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Multiple paternal origins of domestic cattle revealed by Y - specific interspersed multilocus microsatellites

Colaborador(es): Pérez Pardal, L | Royo, L. J | Beja Pereira, A | Chen, S | Cantet, Rodolfo Juan Carlos | Traoré, A | Curik, I | Sölkner, J | Bozzi, R | Fernández, I | Alvarez, I | Gutiérrez, J. P | Gómez, E | Ponce de León, F. A | Goyache, F.
ISSN: 0018-067X.Tipo de material: Artículos y capítulos. Recurso electrónico.Tema(s): BOVINE | CATTLE ORIGINS | DOMESTICATION | INTERSPERSED MULTILOCUS MICROSATELLITES | Y-CHROMOSOME | MICROSATELLITE DNA | CATTLE | CHROMOSOME | CLUSTER ANALYSIS | DOMESTIC SPECIES | DOMESTICATION | GENETIC MARKER | INTROGRESSION | POLYMERASE CHAIN REACTION | WILD POPULATION | ANIMAL | CLASSIFICATION | DOMESTIC ANIMAL | GENETICS | GENOME IMPRINTING | MALE | MOLECULAR EVOLUTION | Y CHROMOSOME | ANIMALS | ANIMALS, DOMESTIC | EVOLUTION, MOLECULAR | GENOMIC IMPRINTING | MICROSATELLITE REPEATS | AFRICA | BOS | BOS INDICUS | BOS TAURUS | BOVINAE | Recursos en línea: Haga clic para acceso en línea | LINK AL EDITOR. En: Heredity vol.105, no.6 (2010) p.511-519Resumen: In this study, we show how Y-specific interspersed multilocus microsatellites, which are loci that yield several amplified bands differing in size from the same male individual and PCR reaction, are a powerful source of information for tracing the history of cattle. Our results confirm the existence of three main groups of sires, which are separated by evolutionary time and clearly predate domestication. These three groups are consistent with the haplogroups previously identified by Götherström et al. [2005] using five Y-specific segregating sites: Y1 and Y2 in taurine [Bos taurus] cattle and Y3 in zebu [Bos indicus] cattle. The zebu cattle cluster clearly originates from a domestication process that was geographically and temporally separated from that of taurine clusters. Our analyses further suggest that: [i] introgression of wild sire genetic material into domesticated herds may have a significant role in the formation of modern cattle, including the formation of the Y1 haplogroup; [ii] a putative domestication event in Africa probably included local Y2-like wild sires; [iii] the West African zebu cattle Y-chromosome may have partially originated from an ancient introgression of humped cattle into Africa; and [iv] the high genetic similarity among Asian zebu sires is consistent with a single domestication process.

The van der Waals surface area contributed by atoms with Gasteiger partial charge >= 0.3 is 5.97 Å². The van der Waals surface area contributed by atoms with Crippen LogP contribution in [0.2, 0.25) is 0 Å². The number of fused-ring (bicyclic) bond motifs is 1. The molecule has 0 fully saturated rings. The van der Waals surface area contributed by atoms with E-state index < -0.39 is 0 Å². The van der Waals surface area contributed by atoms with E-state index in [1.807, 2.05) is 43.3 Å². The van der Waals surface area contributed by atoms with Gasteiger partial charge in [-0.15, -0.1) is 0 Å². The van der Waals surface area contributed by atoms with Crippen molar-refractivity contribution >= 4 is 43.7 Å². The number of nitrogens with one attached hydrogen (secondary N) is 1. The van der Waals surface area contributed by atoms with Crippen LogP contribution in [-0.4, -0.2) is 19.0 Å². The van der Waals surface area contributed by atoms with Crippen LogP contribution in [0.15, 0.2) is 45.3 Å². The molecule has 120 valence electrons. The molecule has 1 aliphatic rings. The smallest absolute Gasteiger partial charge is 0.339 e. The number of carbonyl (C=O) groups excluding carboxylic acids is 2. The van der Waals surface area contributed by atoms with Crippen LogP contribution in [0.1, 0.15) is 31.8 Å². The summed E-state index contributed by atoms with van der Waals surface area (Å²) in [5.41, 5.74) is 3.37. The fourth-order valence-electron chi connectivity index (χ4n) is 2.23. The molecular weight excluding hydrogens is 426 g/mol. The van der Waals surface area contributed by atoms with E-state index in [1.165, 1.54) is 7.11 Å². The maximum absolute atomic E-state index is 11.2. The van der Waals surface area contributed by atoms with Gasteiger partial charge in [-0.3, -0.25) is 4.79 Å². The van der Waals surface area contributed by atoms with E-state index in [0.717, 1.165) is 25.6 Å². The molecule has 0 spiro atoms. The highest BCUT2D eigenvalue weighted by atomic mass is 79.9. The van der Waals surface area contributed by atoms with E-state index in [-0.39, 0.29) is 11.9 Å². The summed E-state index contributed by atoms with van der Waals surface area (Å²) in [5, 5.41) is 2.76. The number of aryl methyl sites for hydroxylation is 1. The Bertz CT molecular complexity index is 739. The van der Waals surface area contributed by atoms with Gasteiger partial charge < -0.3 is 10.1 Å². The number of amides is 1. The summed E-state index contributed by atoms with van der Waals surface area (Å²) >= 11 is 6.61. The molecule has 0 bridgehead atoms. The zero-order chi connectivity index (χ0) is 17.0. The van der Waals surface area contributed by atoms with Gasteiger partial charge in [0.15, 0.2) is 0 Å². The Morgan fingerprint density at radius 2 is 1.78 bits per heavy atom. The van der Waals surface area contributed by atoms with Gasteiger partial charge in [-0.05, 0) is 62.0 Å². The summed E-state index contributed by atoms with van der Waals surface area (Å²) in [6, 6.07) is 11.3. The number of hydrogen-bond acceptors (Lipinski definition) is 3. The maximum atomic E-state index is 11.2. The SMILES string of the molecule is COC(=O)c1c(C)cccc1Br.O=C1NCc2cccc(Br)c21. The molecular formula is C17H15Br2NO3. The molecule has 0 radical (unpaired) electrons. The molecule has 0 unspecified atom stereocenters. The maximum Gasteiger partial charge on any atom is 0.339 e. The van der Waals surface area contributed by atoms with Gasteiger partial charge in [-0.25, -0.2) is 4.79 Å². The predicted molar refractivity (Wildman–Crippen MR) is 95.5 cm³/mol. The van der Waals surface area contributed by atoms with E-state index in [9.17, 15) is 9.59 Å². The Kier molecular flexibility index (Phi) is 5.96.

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In this study, we show how Y-specific interspersed multilocus microsatellites, which are loci that yield several amplified bands differing in size from the same male individual and PCR reaction, are a powerful source of information for tracing the history of cattle. Our results confirm the existence of three main groups of sires, which are separated by evolutionary time and clearly predate domestication. These three groups are consistent with the haplogroups previously identified by Götherström et al. [2005] using five Y-specific segregating sites: Y1 and Y2 in taurine [Bos taurus] cattle and Y3 in zebu [Bos indicus] cattle. The zebu cattle cluster clearly originates from a domestication process that was geographically and temporally separated from that of taurine clusters. Our analyses further suggest that: [i] introgression of wild sire genetic material into domesticated herds may have a significant role in the formation of modern cattle, including the formation of the Y1 haplogroup; [ii] a putative domestication event in Africa probably included local Y2-like wild sires; [iii] the West African zebu cattle Y-chromosome may have partially originated from an ancient introgression of humped cattle into Africa; and [iv] the high genetic similarity among Asian zebu sires is consistent with a single domestication process.

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